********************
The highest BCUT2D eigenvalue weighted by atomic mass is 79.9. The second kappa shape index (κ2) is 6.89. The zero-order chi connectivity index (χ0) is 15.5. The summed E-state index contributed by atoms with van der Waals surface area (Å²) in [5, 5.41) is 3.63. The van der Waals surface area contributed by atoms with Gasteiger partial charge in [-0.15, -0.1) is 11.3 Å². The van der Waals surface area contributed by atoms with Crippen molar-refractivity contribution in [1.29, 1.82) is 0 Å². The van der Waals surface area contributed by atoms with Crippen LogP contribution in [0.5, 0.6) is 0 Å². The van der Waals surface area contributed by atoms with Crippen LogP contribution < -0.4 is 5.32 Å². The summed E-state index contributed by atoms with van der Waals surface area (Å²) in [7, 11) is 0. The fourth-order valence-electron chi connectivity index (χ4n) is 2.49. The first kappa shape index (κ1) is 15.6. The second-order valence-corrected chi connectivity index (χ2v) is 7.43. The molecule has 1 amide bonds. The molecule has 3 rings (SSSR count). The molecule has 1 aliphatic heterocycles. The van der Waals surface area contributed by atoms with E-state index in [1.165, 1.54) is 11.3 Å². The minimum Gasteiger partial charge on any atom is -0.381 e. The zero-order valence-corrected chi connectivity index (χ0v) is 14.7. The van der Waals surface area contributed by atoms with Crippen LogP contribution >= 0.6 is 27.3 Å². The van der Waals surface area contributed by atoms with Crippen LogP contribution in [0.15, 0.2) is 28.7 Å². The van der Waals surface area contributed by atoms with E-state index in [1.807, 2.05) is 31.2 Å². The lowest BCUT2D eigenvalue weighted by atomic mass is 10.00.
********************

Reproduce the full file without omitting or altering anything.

The highest BCUT2D eigenvalue weighted by atomic mass is 79.9. The second kappa shape index (κ2) is 6.89. The zero-order chi connectivity index (χ0) is 15.5. The summed E-state index contributed by atoms with van der Waals surface area (Å²) in [5, 5.41) is 3.63. The van der Waals surface area contributed by atoms with Gasteiger partial charge in [-0.15, -0.1) is 11.3 Å². The van der Waals surface area contributed by atoms with Crippen molar-refractivity contribution in [1.29, 1.82) is 0 Å². The van der Waals surface area contributed by atoms with Crippen LogP contribution in [0.5, 0.6) is 0 Å². The van der Waals surface area contributed by atoms with Crippen LogP contribution < -0.4 is 5.32 Å². The summed E-state index contributed by atoms with van der Waals surface area (Å²) in [7, 11) is 0. The fourth-order valence-electron chi connectivity index (χ4n) is 2.49. The first kappa shape index (κ1) is 15.6. The second-order valence-corrected chi connectivity index (χ2v) is 7.43. The molecule has 1 amide bonds. The molecule has 3 rings (SSSR count). The molecule has 1 aliphatic heterocycles. The van der Waals surface area contributed by atoms with E-state index in [1.165, 1.54) is 11.3 Å². The minimum Gasteiger partial charge on any atom is -0.381 e. The zero-order valence-corrected chi connectivity index (χ0v) is 14.7. The van der Waals surface area contributed by atoms with Crippen LogP contribution >= 0.6 is 27.3 Å². The van der Waals surface area contributed by atoms with Crippen LogP contribution in [0.15, 0.2) is 28.7 Å². The van der Waals surface area contributed by atoms with E-state index in [1.807, 2.05) is 31.2 Å². The lowest BCUT2D eigenvalue weighted by atomic mass is 10.00.